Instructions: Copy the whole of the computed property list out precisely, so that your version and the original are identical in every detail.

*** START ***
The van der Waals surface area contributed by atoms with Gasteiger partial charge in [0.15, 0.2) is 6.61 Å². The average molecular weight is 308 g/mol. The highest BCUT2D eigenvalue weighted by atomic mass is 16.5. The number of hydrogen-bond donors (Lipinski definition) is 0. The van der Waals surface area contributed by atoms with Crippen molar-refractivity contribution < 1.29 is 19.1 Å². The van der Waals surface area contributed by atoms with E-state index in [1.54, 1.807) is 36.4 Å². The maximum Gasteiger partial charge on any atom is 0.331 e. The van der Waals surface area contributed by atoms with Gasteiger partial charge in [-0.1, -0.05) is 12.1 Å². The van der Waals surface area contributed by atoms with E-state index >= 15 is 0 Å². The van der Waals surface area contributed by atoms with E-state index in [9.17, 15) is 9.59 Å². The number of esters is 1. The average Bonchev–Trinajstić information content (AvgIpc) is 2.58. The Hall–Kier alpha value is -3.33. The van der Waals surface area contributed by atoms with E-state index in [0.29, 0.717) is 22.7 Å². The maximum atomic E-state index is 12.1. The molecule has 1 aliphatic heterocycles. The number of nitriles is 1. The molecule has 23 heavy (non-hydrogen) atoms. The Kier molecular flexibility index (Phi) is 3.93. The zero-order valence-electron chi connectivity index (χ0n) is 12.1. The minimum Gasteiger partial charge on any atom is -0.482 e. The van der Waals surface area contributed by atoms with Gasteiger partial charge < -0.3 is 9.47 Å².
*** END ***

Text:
The van der Waals surface area contributed by atoms with Gasteiger partial charge in [0.15, 0.2) is 6.61 Å². The average molecular weight is 308 g/mol. The highest BCUT2D eigenvalue weighted by atomic mass is 16.5. The number of hydrogen-bond donors (Lipinski definition) is 0. The van der Waals surface area contributed by atoms with Crippen molar-refractivity contribution < 1.29 is 19.1 Å². The van der Waals surface area contributed by atoms with E-state index in [1.54, 1.807) is 36.4 Å². The maximum Gasteiger partial charge on any atom is 0.331 e. The van der Waals surface area contributed by atoms with Gasteiger partial charge in [-0.1, -0.05) is 12.1 Å². The van der Waals surface area contributed by atoms with E-state index >= 15 is 0 Å². The van der Waals surface area contributed by atoms with E-state index in [9.17, 15) is 9.59 Å². The number of esters is 1. The average Bonchev–Trinajstić information content (AvgIpc) is 2.58. The Hall–Kier alpha value is -3.33. The van der Waals surface area contributed by atoms with E-state index in [0.29, 0.717) is 22.7 Å². The maximum atomic E-state index is 12.1. The molecule has 1 aliphatic heterocycles. The number of nitriles is 1. The molecule has 23 heavy (non-hydrogen) atoms. The Kier molecular flexibility index (Phi) is 3.93. The zero-order valence-electron chi connectivity index (χ0n) is 12.1. The minimum Gasteiger partial charge on any atom is -0.482 e. The van der Waals surface area contributed by atoms with Gasteiger partial charge < -0.3 is 9.47 Å².